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For Bond and O’Connor it was the first decade of the 2000s, when GPS-enabled phones and vehicles became common, that we began seriously to degrade our abilities as wayfinders. In Nature Shock: Getting Lost in America, Jon T. Coleman locates that degradation much earlier, between 1860 and 1887, when he claims “the ground shifted under Americans’ spatial cognition.” During these decades, a vast logistical and communication matrix—including the 15,000 miles of telegraph line built by the US Military Telegraph Corps during the Civil War—knitted the country together from coast to coast, creating a network of fixed points nationwide, with reference to which a growing number of individuals could be located. From then on, Coleman writes, North Americans no longer inhabited “relational space, where people navigated by their relationships to one another,” but rather “individual space, where people understood their position on earth by the coordinates provided by mass media, transportation grids, and commercial networks.” He suggests that “the best vantage point to see this transition and thereby to understand its consequences is on the edge of those spaces where people sometimes got terribly lost.”

The fascinating early chapters of Nature Shock focus on the first century and a half of settler colonialism in America, when contrasting practices of wayfinding played out within overlapping terrains of knowledge and ignorance. “While the Christians aspired to rise above the earth,” Coleman notes drily of the New England colonists in the 1630s, “they required Indian help to navigate the woods.” The later chapters of the book reprise a familiar argument, whereby in the late nineteenth and twentieth centuries the rise of industrial capitalism created a perception of “the modern wilderness” as “a romantic space where individuals might heal themselves and lose themselves.”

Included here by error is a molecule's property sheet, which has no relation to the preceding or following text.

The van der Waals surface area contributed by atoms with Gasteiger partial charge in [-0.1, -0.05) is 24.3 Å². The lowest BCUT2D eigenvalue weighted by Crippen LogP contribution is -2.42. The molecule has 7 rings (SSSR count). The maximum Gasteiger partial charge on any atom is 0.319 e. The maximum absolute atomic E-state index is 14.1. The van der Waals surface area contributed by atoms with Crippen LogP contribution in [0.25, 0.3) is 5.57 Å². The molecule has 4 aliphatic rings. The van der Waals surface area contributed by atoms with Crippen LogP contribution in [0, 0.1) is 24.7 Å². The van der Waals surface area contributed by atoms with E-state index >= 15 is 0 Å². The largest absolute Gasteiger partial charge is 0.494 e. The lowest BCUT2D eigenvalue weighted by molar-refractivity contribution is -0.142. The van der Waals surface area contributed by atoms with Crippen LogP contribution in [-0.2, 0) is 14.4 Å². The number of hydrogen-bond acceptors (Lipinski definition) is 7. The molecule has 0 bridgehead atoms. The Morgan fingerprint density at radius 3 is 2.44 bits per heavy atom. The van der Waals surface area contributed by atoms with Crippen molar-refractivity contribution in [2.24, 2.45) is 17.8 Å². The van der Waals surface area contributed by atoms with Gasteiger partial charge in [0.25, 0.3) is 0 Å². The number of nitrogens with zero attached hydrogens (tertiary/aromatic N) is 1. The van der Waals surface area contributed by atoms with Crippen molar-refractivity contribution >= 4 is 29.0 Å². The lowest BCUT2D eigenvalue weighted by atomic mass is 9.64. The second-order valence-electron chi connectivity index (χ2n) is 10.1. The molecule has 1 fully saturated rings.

As Coleman tells it, from the early twentieth century on, national and state parks became designated areas where affluent urbanites, mostly white, might play at both wayfinding and disorientation. “Wild” nature was first conceptualized and then monetized as a site of “individual freedom, escape, and disconnection.” Lostness became repurposed as therapeutic, even exhilarating—but only when one could quickly find a way back to civilization. Thoreau, naturally, had a bon mot on this long before it became fashionable: “It is a surprising and memorable, as well as a valuable experience,” he wrote in Walden, “to be lost in the woods at any time.” John Billington, a young English colonist, would not have agreed: in 1621, out in the countryside around the Plymouth Colony, he “lost him selfe in the woods and wandered up and downe some five days, living on berries and whatever he could find,” before being discovered by a native Nauset group, who traded him back for knives, beads, and the promise of better conduct on the part of the settlers.

The art of getting lost is increasingly hard to master. Between 2010 and 2014, the number of GPS devices in existence more than doubled, from 500 million to 1.1 billion. Some market predictions foresee 7 billion GPS devices by 2022, as smartphone use further accelerates in India, China, and South America. If unsure of your location in a new environment, you can now locate yourself in seconds by consulting a GPS-enabled device, which consults with multiple satellites and ground stations to pinpoint itself to within a few feet on the Earth’s surface, indicating your position with that pulsing blue dot. Cartographically speaking, the blue dot is a perfect example of solipsism: I am here, and the given world will reorganize itself around me as I move. If you wish to travel anywhere, “turn-by-turn” navigation will then relieve you of the need to route-find with deductive reference to your surroundings, as you proceed in obedience to the instructions of a synthesized voice: In one hundred yards, turn left…